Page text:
Since 1996, Gallowglass has grown from a small team in a single office to an international company with nine hubs around the UK, and further facilities in Barcelona and the Middle East. It has worked with more than 8,000 clients at over 23,000 venues, providing more than six million man-hours to events around the world – from San Francisco and Shanghai, to Aberdeen and Abu Dhabi.
Chances are that you have been to an event run by a Gallowglass team, even if you were not aware of it. The company has helped stage some of the biggest concerts, conferences, shows and sports tournaments in the world – including Glastonbury Festival, the 2015 Rugby World Cup, and the London and Rio de Janeiro Olympics – and regularly works at some of the most famous theatres and TV studios in the country.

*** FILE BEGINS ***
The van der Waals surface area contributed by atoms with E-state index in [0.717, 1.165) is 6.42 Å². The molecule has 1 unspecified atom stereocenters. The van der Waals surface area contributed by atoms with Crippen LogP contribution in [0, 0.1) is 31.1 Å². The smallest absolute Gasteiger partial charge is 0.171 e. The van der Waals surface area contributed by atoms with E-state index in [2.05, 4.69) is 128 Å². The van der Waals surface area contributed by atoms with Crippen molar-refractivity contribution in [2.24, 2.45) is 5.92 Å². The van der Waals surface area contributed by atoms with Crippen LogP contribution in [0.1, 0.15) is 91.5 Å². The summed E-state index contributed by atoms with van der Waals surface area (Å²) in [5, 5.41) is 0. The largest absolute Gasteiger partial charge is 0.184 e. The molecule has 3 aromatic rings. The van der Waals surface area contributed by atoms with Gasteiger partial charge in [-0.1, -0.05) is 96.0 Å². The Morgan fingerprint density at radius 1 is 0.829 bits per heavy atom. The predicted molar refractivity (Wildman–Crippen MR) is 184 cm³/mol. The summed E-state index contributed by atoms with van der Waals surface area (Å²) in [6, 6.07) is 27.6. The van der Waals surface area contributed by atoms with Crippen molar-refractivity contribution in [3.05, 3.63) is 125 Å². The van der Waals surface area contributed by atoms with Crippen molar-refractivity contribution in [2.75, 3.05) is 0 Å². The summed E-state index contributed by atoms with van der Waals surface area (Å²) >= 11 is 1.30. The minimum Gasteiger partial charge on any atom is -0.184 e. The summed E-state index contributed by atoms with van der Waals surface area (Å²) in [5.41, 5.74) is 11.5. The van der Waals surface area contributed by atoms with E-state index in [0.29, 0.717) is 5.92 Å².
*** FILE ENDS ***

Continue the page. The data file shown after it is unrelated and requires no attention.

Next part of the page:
There are three branches to its business: event crewing, health and safety, and training. Gallowglass can provide experienced and qualified labour to make sure an event runs smoothly from concept to completion, ensure that the event is compliant with all relevant health and safety regulations and, alongside all of that, it can design and deliver a variety of training courses.
“We set out to revolutionise the events industry, and that’s exactly what we’ve done over the past 25 years,” says Grecian. “We have always been at the cutting edge of the sector, driving new ideas forward. And this training programme is the latest in a long line of initiatives that have changed the industry for the better.”